On one side is the Obama administration, which is preparing to carry out the president’s landmark health care reform law. It sees success directly linked to his legacy.
The group insurance rates are expected to increase between 13 and 30 percent, but it is the increase for individual health insurance that could skyrocket.
“We have heard from various insurance carriers on the individual market rates could go anyplace from 60 to 120 percent higher than the current market,” Steven Roper with Roper Insurance said.
The initial rate filings have been submitted and I’ll post a link to instructions to look at rates later. Without looking at them, I don’t believe individual Colorado Health insurance rates will rise as much as the article suggests. My reasoning is the CO Dept of Ins (DORA) has been leading the charge in implementing many of the mandates early such as maternity care and gender neutral pricing (to spread maternity out across the rate base requires gender neutral pricing). We’ll find out soon enough.
Another issue to keep in mind is that some companies are restructuring their individual insurance policies such that they will not “renew” until Dec 2014. This will allow you to keep your present plan as long as possible (assuming you don’t have a Grandfathered plan). These companies are Cigna, United HealthOne and Assurant Health.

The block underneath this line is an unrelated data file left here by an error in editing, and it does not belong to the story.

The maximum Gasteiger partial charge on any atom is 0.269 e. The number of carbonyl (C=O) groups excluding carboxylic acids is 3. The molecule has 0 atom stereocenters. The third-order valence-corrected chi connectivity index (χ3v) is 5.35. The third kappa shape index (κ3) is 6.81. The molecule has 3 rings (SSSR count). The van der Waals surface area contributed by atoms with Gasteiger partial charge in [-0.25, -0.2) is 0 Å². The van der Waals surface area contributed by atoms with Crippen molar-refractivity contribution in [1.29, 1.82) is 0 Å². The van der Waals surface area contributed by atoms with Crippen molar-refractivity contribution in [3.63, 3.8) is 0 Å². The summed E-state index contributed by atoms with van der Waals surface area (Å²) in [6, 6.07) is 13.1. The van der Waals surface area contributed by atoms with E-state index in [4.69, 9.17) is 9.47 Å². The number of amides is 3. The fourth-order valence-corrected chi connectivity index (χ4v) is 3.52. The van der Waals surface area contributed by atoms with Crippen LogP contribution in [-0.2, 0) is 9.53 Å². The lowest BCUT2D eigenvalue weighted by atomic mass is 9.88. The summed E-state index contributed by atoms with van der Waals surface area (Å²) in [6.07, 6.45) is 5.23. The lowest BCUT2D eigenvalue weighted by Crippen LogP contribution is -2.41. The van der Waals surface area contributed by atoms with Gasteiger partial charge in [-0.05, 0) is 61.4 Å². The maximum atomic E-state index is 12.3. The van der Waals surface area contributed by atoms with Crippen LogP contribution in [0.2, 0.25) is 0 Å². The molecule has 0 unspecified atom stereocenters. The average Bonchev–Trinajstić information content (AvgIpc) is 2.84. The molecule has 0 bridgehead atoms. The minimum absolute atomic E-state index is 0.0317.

Why? Because your policy doesn’t meet the Essential Health Benefit standards, which include the following at a minimum:
- Ambulatory patient services, such as doctor’s visits and outpatient services
- Emergency services
- Maternity and newborn care
- Mental health and substance use disorder services, including behavioral health treatment
- Prescription drugs
- Rehabilitative and habilitative services and devices
- Laboratory services
- Preventive and wellness services and chronic disease management
- Pediatric services, including oral and vision care
The changes don’t seem to square with one of the president’s promises: “If you like your health care plan, you’ll be able to keep your health care plan.” (emphasis added)
And if you’re just hearing about this, you need to speak with your journalism friends…
This is also a classic case of the media making sure they are on the record reporting something, but only doing so after it is too late to hurt their big government agenda. The media wanted ObamaCare to pass, so the media refused to do any kind of reporting like this when it might have derailed the legislation before it became law.
Four years after passage, though, the Associated Press decides to pretend they are real reporters. The same thing is going to happen if this new immigration reform package passes. Five years from now the AP will report, “Border Not Closed as Promised.” This is what happens when the government and media are both liars and become one.
The closer of this AP piece is especially hilarious. We are assured that those who lose their insurance “won’t object once they realize that the new coverage they will get is better than current bare-bones plans.”
Well, the plans may be a good deal if you qualify for a substantial subsidy and may not if you don’t. The pricing isn’t clear yet. Some states are showing what on the surface appear to be “reasonable” pricing, however these are primarily states (California, Washington, Vermont) that already have very expensive health coverage due to (excessive) government mandates.